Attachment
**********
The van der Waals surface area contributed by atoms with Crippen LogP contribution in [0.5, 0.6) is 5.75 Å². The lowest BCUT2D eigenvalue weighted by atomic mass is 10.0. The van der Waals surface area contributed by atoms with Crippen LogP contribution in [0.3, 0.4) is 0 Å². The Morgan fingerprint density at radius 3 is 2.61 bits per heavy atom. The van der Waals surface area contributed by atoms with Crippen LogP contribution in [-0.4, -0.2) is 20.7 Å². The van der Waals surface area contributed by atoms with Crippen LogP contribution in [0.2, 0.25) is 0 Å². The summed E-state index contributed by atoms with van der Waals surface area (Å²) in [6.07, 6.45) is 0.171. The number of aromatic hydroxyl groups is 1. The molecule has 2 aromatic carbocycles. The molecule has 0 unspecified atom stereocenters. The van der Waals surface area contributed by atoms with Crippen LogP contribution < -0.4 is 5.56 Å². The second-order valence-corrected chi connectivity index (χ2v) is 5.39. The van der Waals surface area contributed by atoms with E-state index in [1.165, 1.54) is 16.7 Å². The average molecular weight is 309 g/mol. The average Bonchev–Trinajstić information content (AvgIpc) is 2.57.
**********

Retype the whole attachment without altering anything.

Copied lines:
The van der Waals surface area contributed by atoms with Crippen LogP contribution in [0.5, 0.6) is 5.75 Å². The lowest BCUT2D eigenvalue weighted by atomic mass is 10.0. The van der Waals surface area contributed by atoms with Crippen LogP contribution in [0.3, 0.4) is 0 Å². The Morgan fingerprint density at radius 3 is 2.61 bits per heavy atom. The van der Waals surface area contributed by atoms with Crippen LogP contribution in [-0.4, -0.2) is 20.7 Å². The van der Waals surface area contributed by atoms with Crippen LogP contribution in [0.2, 0.25) is 0 Å². The summed E-state index contributed by atoms with van der Waals surface area (Å²) in [6.07, 6.45) is 0.171. The number of aromatic hydroxyl groups is 1. The molecule has 2 aromatic carbocycles. The molecule has 0 unspecified atom stereocenters. The van der Waals surface area contributed by atoms with Crippen LogP contribution < -0.4 is 5.56 Å². The second-order valence-corrected chi connectivity index (χ2v) is 5.39. The van der Waals surface area contributed by atoms with E-state index in [1.165, 1.54) is 16.7 Å². The average molecular weight is 309 g/mol. The average Bonchev–Trinajstić information content (AvgIpc) is 2.57.